Have a plan, a portfolio, and a good attitude! That's just some of the advice Education World's Principal Files principals have for soon-to-be college grads looking for their first teaching positions. Any educator who is involved in a job search will benefit from this advice from the people who are doing the hiring! Included: Questions to help any job candidate prepare!
It's springtime -- and that means a new crop of teachers is out pounding the pavement. School principals are busy interviewing candidates for open positions. But what are those principals looking for? How can a new teacher prepare for an upcoming interview? Those are the questions we asked the experts -- the members of Education World's Principal Files team. Here's what those principals said! (Click here to see the list of Ed World principals who contributed to this story.)
SHOW AND TELL WITH PORTFOLIOS
"A portfolio is a must," principal Betty Peltier tells Education World. "These days, if your college does not require one, assemble your own. Include pictures if you have them, student teaching experiences, in-services attended. Hiring principals are looking for teachers who are computer literate. If you are, show it off in your portfolio."
A thoughtfully prepared portfolio can clearly demonstrate a candidate's teaching philosophy, ability to reflect on progress as a beginning teacher, and ability to create an exciting learning environment for students, says principal Julie Ryan. "Even if you interview with someone who is not interested in looking through a portfolio, the process of preparing it will help you think through your strengths and areas where you need to grow," Ryan tells Education World.
"This comprehensive notebook gives us a chance to see actual data," adds Patricia Moncivais. "I have even heard of a student who did a PowerPoint presentation that featured lesson plans and interactive work done by the students."
EXPERIENCE IS THE BEST TEACHER
Grady advises future teachers to "put in as much observation and classroom time as you can, and get it in more than one area. As a middle level educator, I would suggest that your student teaching experience include both the middle level and another level, be it elementary or high school. That might mean extra days and hours, but in the long run it will be to your benefit.
"Volunteer for extra duties," Grady adds. "Do what you can to get noticed. If you are the non-paid adviser to the talent show or the co-chair of a celebration of cultures, it gives you excellent experience and makes a principal pay attention to your candidacy."
Principal Les Potter looks at the variety of experiences a candidate has had too. "The best indicator of future success is past success," says Potter. Those experiences -- including student teaching, substituting, and volunteer experiences -- can give principals a sense for how that candidate will do in the classroom.
Jim Clark is part of a team that travels to universities across Alabama in search of new teachers for schools in the city of Jasper. The key is to first decide what characteristics are needed in the candidate who will fill each opening, Clark tells Education World. Then Clark and his colleagues ask behavior-based interview questions. (See sidebar.) Behavior-based questions are designed to elicit information about past successes and problems, Clark says.
"The questions can be used to assess skills such as classroom management," adds Clark. "They can also be used to assess characteristics such as adaptability, communication, risk-taking, and teamwork."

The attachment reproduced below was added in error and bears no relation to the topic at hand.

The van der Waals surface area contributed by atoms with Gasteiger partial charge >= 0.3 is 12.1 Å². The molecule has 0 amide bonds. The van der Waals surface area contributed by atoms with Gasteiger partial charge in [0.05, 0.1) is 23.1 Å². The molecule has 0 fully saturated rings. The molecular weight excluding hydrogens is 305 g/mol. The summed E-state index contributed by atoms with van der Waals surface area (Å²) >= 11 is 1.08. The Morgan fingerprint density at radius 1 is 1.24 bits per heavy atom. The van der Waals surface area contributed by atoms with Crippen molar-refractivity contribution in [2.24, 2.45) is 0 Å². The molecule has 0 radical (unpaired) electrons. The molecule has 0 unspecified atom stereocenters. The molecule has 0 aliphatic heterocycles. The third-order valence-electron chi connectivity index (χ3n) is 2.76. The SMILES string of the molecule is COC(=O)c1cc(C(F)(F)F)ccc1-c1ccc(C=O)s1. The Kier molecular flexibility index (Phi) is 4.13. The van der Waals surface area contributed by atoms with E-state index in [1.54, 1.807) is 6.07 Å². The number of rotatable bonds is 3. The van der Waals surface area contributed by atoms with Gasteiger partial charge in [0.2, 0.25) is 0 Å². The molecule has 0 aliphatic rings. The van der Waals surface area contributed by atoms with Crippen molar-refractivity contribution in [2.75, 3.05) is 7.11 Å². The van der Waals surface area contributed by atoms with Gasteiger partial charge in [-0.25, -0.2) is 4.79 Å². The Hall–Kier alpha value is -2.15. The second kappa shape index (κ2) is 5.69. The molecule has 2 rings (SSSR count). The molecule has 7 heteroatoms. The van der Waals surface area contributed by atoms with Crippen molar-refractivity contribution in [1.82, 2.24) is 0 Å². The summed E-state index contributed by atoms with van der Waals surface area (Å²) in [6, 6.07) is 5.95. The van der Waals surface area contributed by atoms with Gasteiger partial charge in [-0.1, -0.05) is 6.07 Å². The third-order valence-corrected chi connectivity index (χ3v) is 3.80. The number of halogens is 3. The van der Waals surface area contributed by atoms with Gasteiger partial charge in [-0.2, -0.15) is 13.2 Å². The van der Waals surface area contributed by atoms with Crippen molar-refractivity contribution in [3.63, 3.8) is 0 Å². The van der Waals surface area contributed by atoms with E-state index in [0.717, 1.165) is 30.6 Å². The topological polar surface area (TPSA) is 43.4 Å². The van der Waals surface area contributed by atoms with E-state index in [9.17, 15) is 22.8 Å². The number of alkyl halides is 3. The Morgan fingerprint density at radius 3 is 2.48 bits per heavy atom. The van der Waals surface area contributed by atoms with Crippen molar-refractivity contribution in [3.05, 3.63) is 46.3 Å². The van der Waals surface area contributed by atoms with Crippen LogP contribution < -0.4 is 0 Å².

HAVE A PLAN!
"My one piece of advice for a college grad looking for a teaching job would be to have a plan," Betty Luckett tells Education World. "One of the first things I ask candidates to do is to describe for me their classroom. What does it look like? What does it sound like? And, most important to me, what does it feel like? A person who is really interested in teaching already has a basic idea about some of things they'll do as teacher."
Bridget Sullivan asks potential teachers similar questions. "I listen to the candidate, and I look for common-sense perspectives," explains Sullivan. "I need to know that not only has that candidate learned a great deal about how to teach but has common sense to go with it. A new teacher has to be ready to teach from day one."
Sullivan looks for many things as she interviews, including these:
"I look for someone who has a classroom discipline plan," adds principal Marie Kostick. "I want to know if the candidate will attempt to resolve minor student conflicts in the classroom rather than be quick to send the student to the office."
Helene Dykes is looking for teachers-to-be with a plan too. "I have them review the six standards of the teaching profession and prepare to answer questions relating to those standards," Dykes tells Education World. Those questions might include How do you plan to engage and support all students in learning? How do you assess learning? What ways are you planning to develop as a professional?
A WILLINGNESS TO LEARN TOO
Principal Judy Burt echoes Crochet's advice: "In the interview, don't act like you know it all already. You don't. You can't. As a seasoned interviewer, I much prefer to work with a candidate who openly admits to being a neophyte, who will embrace the idea of having a mentor or two, and who is willing to learn. In this profession, none of us ever knows it all, and we have to keep sharpening our own blades to keep up."
Cyndi Patterson also looks for signs that a candidate recognizes the need to learn more than college taught them. "I want to hear candidates say how excited they are about the upcoming first day and how much they know they will need a good master teacher to tutor and mentor them as they make those dreaded first-year mistakes," says Patterson. "They need to realize there will be mistakes."
"My advice to grads would be to remember that what they see in the classroom does not come from the books," adds Bonita Henderson. "Don't attempt to tie the children to a chapter in a textbook. Children are unpredictable."
HONESTY IS THE BEST POLICY